Unsupervised training requires only minimal initial input from you. However, you have the task of interpreting the classes that are created by the unsupervised training algorithm.
Unsupervised training is also called clustering, because it is based on the natural groupings of pixels in image data when they are plotted in feature space. According to the specified parameters, these groups can later be merged, disregarded, otherwise manipulated, or used as the basis of a signature.
See Feature Space in Dimensionality of Data for more information.
Clusters are defined with a clustering algorithm, which often uses all or many of the pixels in the input data file for its analysis. The clustering algorithm has no regard for the contiguity of the pixels that define each cluster.
- Iterative Self-Organizing Data Analysis Technique (ISODATA) (Tou and Gonzalez, 1974) clustering method uses spectral distance as in the sequential method, but iteratively classifies the pixels, redefines the criteria for each class, and classifies again, so that the spectral distance patterns in the data gradually emerge.
- RGB clustering method is more specialized than the ISODATA method. It applies to three-band, 8-bit data. RGB clustering plots pixels in three-dimensional feature space, and divides that space into sections that are used to define clusters.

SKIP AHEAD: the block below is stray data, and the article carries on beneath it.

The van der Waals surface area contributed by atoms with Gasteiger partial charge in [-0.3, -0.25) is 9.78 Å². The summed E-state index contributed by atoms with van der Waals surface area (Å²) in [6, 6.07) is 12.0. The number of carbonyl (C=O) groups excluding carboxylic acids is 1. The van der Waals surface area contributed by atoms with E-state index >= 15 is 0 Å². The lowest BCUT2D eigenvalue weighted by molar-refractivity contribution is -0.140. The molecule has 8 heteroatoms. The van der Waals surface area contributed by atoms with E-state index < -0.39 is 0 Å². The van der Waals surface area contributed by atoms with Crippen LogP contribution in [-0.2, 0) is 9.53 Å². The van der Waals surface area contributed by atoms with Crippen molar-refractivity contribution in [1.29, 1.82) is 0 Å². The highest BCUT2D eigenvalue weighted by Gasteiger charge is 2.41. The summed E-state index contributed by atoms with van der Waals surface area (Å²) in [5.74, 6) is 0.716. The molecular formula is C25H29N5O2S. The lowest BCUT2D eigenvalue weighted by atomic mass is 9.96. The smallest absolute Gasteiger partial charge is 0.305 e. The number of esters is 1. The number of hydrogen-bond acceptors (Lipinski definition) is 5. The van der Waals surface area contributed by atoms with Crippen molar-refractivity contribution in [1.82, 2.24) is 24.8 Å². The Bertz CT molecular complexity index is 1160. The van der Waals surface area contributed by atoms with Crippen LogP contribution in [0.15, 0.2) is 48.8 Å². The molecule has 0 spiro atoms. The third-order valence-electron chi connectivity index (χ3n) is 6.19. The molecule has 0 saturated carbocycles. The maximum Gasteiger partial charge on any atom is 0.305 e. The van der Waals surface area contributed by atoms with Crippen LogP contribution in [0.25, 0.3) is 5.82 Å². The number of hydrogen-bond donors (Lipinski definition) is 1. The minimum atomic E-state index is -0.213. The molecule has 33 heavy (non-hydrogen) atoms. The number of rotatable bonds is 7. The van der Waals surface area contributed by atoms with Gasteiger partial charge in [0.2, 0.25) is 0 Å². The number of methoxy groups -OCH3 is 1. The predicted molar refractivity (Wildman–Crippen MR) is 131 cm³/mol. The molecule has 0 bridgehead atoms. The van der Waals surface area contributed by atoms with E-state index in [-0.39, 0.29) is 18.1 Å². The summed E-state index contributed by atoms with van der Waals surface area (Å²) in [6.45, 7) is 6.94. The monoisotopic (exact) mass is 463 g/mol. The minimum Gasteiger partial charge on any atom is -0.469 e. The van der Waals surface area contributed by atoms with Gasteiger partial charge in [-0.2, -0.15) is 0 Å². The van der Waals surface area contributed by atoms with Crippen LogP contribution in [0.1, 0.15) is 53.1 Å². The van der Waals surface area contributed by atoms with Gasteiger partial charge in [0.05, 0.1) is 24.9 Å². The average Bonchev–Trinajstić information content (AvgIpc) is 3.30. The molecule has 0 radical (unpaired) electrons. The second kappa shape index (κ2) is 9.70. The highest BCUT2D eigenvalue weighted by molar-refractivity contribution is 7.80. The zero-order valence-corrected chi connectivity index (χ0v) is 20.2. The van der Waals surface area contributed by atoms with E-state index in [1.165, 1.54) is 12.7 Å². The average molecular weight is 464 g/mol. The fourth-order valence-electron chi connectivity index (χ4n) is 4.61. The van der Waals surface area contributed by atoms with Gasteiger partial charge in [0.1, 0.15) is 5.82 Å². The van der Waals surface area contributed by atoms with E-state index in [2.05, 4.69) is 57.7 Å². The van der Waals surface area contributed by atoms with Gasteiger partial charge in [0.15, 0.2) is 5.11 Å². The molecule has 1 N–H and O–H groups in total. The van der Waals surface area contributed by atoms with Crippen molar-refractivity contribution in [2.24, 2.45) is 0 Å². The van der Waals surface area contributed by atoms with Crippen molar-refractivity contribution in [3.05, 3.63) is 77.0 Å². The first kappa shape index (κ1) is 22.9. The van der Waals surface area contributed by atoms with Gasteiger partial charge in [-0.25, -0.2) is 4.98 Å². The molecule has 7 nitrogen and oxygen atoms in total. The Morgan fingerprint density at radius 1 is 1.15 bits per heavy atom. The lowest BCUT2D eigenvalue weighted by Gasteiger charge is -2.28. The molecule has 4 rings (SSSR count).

Each of these methods is explained below, along with its advantages and disadvantages.
Some statistics terms used in this section are explained in Math Topics.
ISODATA is iterative in that it repeatedly performs an entire classification (outputting a thematic raster layer) and recalculates statistics. Self-Organizing refers to the way in which it locates clusters with minimum user input.
The ISODATA method uses minimum spectral distance to assign a cluster for each candidate pixel. The process begins with a specified number of arbitrary cluster means or the means of existing signatures, and then it processes repetitively, so that those means shift to the means of the clusters in the data.
Because the ISODATA method is iterative, it is not biased to the top of the data file, as are the one-pass clustering algorithms.